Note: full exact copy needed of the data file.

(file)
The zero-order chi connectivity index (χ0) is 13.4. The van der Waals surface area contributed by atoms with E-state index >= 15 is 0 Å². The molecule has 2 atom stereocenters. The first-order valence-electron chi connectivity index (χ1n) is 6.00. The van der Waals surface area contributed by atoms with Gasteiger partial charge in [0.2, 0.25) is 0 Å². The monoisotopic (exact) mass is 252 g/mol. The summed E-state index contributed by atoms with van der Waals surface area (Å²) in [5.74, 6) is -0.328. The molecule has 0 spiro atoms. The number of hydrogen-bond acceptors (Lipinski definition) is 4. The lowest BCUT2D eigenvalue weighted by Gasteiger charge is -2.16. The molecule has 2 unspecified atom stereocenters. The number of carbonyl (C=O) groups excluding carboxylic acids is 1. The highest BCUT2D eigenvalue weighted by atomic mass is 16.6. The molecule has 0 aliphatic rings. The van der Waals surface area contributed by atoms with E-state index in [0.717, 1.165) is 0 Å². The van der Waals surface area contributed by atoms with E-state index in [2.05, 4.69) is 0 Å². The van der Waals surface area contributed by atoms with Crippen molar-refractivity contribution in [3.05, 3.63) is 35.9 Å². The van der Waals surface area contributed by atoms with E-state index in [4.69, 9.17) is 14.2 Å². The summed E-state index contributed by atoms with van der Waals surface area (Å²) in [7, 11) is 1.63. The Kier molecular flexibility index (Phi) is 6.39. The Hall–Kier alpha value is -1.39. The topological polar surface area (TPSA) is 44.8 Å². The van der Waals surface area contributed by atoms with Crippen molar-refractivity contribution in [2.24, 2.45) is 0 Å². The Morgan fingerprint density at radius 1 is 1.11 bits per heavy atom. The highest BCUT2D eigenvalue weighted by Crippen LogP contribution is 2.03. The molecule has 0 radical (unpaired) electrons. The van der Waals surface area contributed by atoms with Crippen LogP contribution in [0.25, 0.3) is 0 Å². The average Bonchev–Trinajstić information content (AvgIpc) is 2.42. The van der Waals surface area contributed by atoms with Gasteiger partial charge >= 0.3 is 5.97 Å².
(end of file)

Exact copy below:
The zero-order chi connectivity index (χ0) is 13.4. The van der Waals surface area contributed by atoms with E-state index >= 15 is 0 Å². The molecule has 2 atom stereocenters. The first-order valence-electron chi connectivity index (χ1n) is 6.00. The van der Waals surface area contributed by atoms with Gasteiger partial charge in [0.2, 0.25) is 0 Å². The monoisotopic (exact) mass is 252 g/mol. The summed E-state index contributed by atoms with van der Waals surface area (Å²) in [5.74, 6) is -0.328. The molecule has 0 spiro atoms. The number of hydrogen-bond acceptors (Lipinski definition) is 4. The lowest BCUT2D eigenvalue weighted by Gasteiger charge is -2.16. The molecule has 2 unspecified atom stereocenters. The number of carbonyl (C=O) groups excluding carboxylic acids is 1. The highest BCUT2D eigenvalue weighted by atomic mass is 16.6. The molecule has 0 aliphatic rings. The van der Waals surface area contributed by atoms with E-state index in [0.717, 1.165) is 0 Å². The van der Waals surface area contributed by atoms with E-state index in [2.05, 4.69) is 0 Å². The van der Waals surface area contributed by atoms with Crippen molar-refractivity contribution in [3.05, 3.63) is 35.9 Å². The van der Waals surface area contributed by atoms with E-state index in [4.69, 9.17) is 14.2 Å². The summed E-state index contributed by atoms with van der Waals surface area (Å²) in [7, 11) is 1.63. The Kier molecular flexibility index (Phi) is 6.39. The Hall–Kier alpha value is -1.39. The topological polar surface area (TPSA) is 44.8 Å². The van der Waals surface area contributed by atoms with Crippen molar-refractivity contribution in [2.24, 2.45) is 0 Å². The Morgan fingerprint density at radius 1 is 1.11 bits per heavy atom. The highest BCUT2D eigenvalue weighted by Crippen LogP contribution is 2.03. The molecule has 0 radical (unpaired) electrons. The van der Waals surface area contributed by atoms with Crippen LogP contribution in [0.25, 0.3) is 0 Å². The average Bonchev–Trinajstić information content (AvgIpc) is 2.42. The van der Waals surface area contributed by atoms with Gasteiger partial charge >= 0.3 is 5.97 Å².